In February 1980 the Airforce commissioned the duo Dreyfus & Dreyfus to research a practical and philosophically sound model for understanding competency in a skill. In their report, they come up with a 5 stage model that people go through as they become more and more competent. The stages are as follows:

  1. Novice

  2. Competence

  3. Proficiency

  4. Expertise

  5. Mastery

Dreyfus, S.E. & Dreyfus, Hubert. "A Five-Stage Model of the Mental Activities Involved in Directed Skill Acquisition". (1980). Distribution. 22.

While this was a working model, it appears that the two would go to further develop their research.

Being even more Competent at Competency Competency (Competency³)

In 1987, Hubert Dreyfus would go on to write "From Socrates to Expert Systems: The Limits of Calculative Rationality."

Like the updated ICF Core Competencies (CCs), research and experience lead to new information and updates to outdated models. Hubert Dreyfus came up with a new set of stages that illustrate how we can understand the Core Competencies and our development as coaches.

1. Novice

You've understood/memorized the CCs but you are limited in that you can't or haven't put them into practice yet (coaching) or remain inflexible in interpreting them. You can pass the CKA but that's about it.

2. Advanced Beginner

You can incorporate aspects of the CCs into your coaching and can recognize moments in real-life scenarios that relate to them.

You may still act reactively in response to situations to align yourself to the CCs and correct mistakes you make as you go. Have no fear though, every mistake is a learning opportunity for growth and reflection.

3. Competence

At this point you are no longer reactive but proactive in using the CCs. From planning your business & marketing strategies to coaching individual clients, you are able to use the CCs to organize your goals as a coach.

While novices and advanced beginners may feel limited by the Competencies you can actively engage with them and have them support your coaching practice.

4. Proficiency

You begin to intuitively know what you should do in the coaching session but may still need to plan how it is you reach your goal.

If a decision must be made for the coach on what question to ask or what insight to give, they are fully capable of seeing what CC the situation relates to and then makes the best choice that will set the client up for success.

Though the problem may arise, the coach may not be fully present in the conversation. At the same time they must exercise their active listening skills and use the Core Competencies to make choices on how they will coach.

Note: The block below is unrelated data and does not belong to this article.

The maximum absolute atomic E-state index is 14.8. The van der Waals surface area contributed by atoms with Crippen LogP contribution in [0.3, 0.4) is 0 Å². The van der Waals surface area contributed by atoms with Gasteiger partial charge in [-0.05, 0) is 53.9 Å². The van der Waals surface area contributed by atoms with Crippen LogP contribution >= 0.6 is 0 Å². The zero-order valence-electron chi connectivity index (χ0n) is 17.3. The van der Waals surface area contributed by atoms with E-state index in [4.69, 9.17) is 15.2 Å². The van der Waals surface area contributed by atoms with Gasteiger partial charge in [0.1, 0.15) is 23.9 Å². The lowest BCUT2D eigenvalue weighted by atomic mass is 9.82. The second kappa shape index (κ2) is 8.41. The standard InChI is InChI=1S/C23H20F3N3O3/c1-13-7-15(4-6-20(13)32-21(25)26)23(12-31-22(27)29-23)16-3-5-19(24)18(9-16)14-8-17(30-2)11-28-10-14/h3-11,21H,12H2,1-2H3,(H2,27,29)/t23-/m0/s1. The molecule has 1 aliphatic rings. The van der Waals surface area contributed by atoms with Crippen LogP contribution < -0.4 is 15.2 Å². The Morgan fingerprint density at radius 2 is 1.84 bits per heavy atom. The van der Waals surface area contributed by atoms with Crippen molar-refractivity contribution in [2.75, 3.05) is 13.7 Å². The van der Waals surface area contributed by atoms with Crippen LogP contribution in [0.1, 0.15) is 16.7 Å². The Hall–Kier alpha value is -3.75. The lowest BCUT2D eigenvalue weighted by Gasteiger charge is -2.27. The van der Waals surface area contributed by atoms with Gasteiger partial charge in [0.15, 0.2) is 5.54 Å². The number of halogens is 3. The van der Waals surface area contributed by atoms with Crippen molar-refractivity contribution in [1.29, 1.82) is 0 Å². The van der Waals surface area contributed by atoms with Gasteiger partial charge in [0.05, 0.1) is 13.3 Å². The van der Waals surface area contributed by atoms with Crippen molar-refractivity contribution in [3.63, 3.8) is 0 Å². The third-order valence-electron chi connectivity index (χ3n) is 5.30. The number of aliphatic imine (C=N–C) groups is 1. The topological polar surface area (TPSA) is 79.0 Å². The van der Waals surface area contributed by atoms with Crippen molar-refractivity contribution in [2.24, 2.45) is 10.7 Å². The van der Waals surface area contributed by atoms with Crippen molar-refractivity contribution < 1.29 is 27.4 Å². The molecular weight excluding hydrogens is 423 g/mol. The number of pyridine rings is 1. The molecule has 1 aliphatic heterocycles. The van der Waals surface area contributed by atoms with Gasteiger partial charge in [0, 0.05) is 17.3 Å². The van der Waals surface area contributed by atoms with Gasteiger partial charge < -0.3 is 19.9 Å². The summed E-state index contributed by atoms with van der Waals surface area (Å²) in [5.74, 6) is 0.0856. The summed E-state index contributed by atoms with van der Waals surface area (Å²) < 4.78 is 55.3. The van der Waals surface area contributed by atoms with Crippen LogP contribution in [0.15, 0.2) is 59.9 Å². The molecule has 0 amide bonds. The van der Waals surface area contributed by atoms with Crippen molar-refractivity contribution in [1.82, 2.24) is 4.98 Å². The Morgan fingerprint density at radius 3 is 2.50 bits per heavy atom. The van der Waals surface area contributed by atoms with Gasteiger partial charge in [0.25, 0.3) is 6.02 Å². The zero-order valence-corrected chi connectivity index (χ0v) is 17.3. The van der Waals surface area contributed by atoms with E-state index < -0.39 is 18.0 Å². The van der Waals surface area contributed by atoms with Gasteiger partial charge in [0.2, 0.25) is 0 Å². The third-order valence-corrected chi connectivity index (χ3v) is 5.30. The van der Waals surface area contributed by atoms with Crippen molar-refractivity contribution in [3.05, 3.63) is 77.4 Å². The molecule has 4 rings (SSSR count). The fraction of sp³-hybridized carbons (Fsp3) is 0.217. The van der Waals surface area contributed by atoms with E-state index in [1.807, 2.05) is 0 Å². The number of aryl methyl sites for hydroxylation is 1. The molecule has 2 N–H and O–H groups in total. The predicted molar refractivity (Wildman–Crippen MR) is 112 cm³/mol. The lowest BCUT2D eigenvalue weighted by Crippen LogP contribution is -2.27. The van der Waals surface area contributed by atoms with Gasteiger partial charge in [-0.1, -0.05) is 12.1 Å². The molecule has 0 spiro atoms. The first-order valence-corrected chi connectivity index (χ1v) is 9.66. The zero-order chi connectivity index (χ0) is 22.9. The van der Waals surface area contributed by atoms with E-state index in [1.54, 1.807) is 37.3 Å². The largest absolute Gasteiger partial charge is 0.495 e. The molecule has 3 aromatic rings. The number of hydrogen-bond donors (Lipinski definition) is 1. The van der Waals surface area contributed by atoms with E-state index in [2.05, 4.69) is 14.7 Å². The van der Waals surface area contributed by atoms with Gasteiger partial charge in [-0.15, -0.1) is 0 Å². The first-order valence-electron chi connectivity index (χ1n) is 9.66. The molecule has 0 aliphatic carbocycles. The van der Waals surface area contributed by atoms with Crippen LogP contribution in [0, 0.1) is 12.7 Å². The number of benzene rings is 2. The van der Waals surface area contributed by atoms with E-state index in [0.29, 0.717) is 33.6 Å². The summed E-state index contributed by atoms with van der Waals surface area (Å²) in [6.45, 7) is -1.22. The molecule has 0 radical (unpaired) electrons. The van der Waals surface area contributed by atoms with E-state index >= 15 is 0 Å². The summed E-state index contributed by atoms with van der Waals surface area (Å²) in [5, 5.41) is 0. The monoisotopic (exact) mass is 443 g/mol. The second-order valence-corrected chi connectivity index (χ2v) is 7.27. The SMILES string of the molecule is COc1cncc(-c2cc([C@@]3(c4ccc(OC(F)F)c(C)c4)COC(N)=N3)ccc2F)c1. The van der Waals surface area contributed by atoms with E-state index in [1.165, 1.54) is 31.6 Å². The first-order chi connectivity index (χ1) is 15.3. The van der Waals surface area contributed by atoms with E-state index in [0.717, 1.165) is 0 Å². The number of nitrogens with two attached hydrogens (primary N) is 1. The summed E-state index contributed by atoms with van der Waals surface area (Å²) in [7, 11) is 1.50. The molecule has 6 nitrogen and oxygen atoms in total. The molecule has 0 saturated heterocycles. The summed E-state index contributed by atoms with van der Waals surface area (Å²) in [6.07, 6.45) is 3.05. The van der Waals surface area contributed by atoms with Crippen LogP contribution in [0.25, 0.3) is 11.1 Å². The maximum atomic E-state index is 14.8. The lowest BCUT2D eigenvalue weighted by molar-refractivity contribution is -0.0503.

You may find yourself needing to reclarify what the client said or taking moments of silence to gather your thoughts on how to approach the situation organically.

5. Expertise

With enough time and experience, the coach can offer immediate intuitive responses while not even being immediately conscious of the Core Competencies.

Expert coaches, from their point of view, do not reason on what to do next or think about what the "best" question is. Problem solving is no longer the focus when encountering difficult situations, they now become opportunities to assist the client.

At this point coaches are confident, relaxed, and unattached to aligning themselves with the CCs, it becomes as natural and unapparent as breathing. In fact, just like being conscious of your breath (sorry!), it may be awkward for expert coaches to try and teach or articulate the specific core competencies off the top of their heads. It's not that they don't know it, it's that their knowledge is taken for granted.

Dreyfus, Hubert L. "From Socrates to Expert Systems: The Limits of Calculative Rationality." Bulletin of the American Academy of Arts and Sciences 40, no. 4 (1987): 15-31. Accessed June 3, 2021. doi:10.2307/3823297.

With enough experience, patience, and motivation, we believe anyone has the ability to not only be proficient with the Core Competencies, but achieve full mastery over them.

So as we continue the series and look at the other competencies, ask yourself...

How can I achieve Mastery?

Thank you,

Lisa Finck, Brooke Adair Walters, Jerome LeDuff Jr., and Anthony Lopez